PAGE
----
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Nemesis (n.)
1) An opponent or rival whom a person cannot best or overcome.
2) A person’s undoing
3) Joshua Templeman

Lucy Hutton and Joshua Templeman hate each other. Not dislike. Not begrudgingly tolerate. Hate. And they have no problem displaying their feelings through a series of ritualistic passive aggressive maneuvers as they sit across from each other, executive assistants to co-CEOs of a publishing company. Lucy can’t understand Joshua’s joyless, uptight, meticulous approach to his job. Joshua is clearly baffled by Lucy’s overly bright clothes, quirkiness, and Pollyanna attitude.

Now up for the same promotion, their battle of wills has come to a head and Lucy refuses to back down when their latest game could cost her her dream job…But the tension between Lucy and Joshua has also reached its boiling point, and Lucy is discovering that maybe she doesn’t hate Joshua. And maybe, he doesn’t hate her either. Or maybe this is just another game.

BOOK REVIEW: The Hating Game

Sally Thorne


“I’m going to destroy you. The Hating Game. You versus me. It’s the only way this can possibly end.”

I am so enamoured with this book, I wish I could have kept reading it over and over again. A perfect Romantic Comedy in my eyes, this story hooked me in from the start, and by the end of the first chapter, I was willing to forfeit food and sleep in favour of just one more page. Sally Thorne’s prose is so confident and engaging—outmatched only by her clever dialogues and measured pace—that it is hard for me to believe this is a debut novel. Cover to cover, this was by far one of the most enjoyable and charming books I’ve read this year—funny, romantic, sensual, and even deeply touching at times, this delicious enemies-to-lovers romance became instantly a top favourite of mine.

I lock my screen and watch with interest as Joshua does the same. We are aligned like chess players. We fold our hands… We act like normal colleagues who don’t want to swirl their hands in each other’s blood.

This is the story of Lucy Hutton, a twenty-eight-year-old executive assistant to the CEO of a publishing house, and a pint-sized dynamo of positivity and effervescence, whose life changes dramatically when a company merger forces her to share an office with a man who hates her—her new nemesis, the bane of her existence, her daily nuisance—Joshua Templeman. Her opposite in every single way, Lucy’s lively and approachable personality stands in stark contrast to Josh’s perpetual air of indifference and disdain, turning their every working day into a battle of wills.

Joshua is like a mirror that shows me the bad parts of myself.

Every day, Lucy is reminded of her shortcomings, Josh’s snide remarks relentlessly clawing at her every insecurity and bringing out the worst in her, thus pushing the very possibility of a friendship between them further off the table. And even though the banter between them never fails to entertain and draw a laugh, we become increasingly aware of how deeply affected our heroine is by the peculiar level of derision shown to her by a man who seems to dislike her for no apparent reason at all.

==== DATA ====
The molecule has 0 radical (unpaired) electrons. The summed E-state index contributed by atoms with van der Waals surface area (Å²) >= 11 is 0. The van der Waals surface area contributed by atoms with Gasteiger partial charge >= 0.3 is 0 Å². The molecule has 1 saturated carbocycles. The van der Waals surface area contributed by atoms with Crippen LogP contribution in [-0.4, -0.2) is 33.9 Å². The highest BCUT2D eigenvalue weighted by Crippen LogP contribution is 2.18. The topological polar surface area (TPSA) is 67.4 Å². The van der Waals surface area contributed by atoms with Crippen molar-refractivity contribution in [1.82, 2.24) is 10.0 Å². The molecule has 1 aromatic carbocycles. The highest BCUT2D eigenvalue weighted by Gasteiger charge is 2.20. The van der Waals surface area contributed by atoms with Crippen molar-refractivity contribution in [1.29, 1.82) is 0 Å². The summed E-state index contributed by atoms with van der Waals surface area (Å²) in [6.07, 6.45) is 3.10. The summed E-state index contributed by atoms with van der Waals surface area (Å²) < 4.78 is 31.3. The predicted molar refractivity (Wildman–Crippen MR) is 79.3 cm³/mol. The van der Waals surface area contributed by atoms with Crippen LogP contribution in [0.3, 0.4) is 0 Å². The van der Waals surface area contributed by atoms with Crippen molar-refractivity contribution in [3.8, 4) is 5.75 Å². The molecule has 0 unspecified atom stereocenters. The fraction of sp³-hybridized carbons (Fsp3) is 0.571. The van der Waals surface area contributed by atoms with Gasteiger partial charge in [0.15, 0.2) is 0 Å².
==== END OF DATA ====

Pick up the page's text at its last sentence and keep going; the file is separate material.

“I’m so lonely sometimes I could cry. I lost my best friend. I spend all my time with a huge frightening man who wants to kill me, and he’s probably my only friend now, even though he doesn’t want to be. And it breaks my heart.”

An unexpected opportunity for promotion puts them suddenly in direct competition with one another, a change of hierarchy also signalling a likely end to the war between them, but with the clock ticking away as they both sprint to one-up one another, their dynamic abruptly changes when Lucy discovers just how fine a line there is between love and hate. Or how hard it is to resist a man who seems determined to possess her.

“What’s with the weird eyes? Relax.”
“I was thinking how big you are.”
I look at our joined hands. He carefully strokes the length of my palm with his thumb. When we look at each other again, his eyes are a little darker.
“I’ll fit you just right.”

What starts as a hilarious all-out war between two ‘mortal enemies’, quickly explodes into a sensual feast of red-hot ‘almosts’—every kiss, every lick, every sensual caress between them adding to the agony of delightful anticipation and slowly building up to what neither of their hearts can eventually deny. But with a fast-approaching wind of change threatening to sweep away all that has changed between them, Lucy and Josh must decide if one taste is all they will ever get.

I’d have to be a thousand years old to forget the way he kisses me.

Ticking off all the major components of a well-loved enemies-to-lovers trope, Ms Thorne’s writes a sprightly, character-driven story that is impossible to put down, but the way she leisurely exploits the tension between her two leads to ratchet the sexual suspense, all the while adding more and more complex facets to the characters, is a sight to see. I loved this book a ridiculous amount, will recommend it to anyone willing to listen, and already cannot wait for this author’s next writing endeavour.

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“When you get so little of someone, you take what you can get.”

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Once again your review made me laugh…. sometimes I’m not sure if your reviews are their own Novellas, but they seem that way… this one had me cracking up! I need a long, Rainey afternoon curled up with coffee and a blankie simply reading all your reviews! Thank you for what you do Natasha! You make my world a much better place!

Aww, honey, you just made me cry. THANK YOU so much for your kind words. I try to show in each review how much I loved the book, hopefully doing the book justice. xxx

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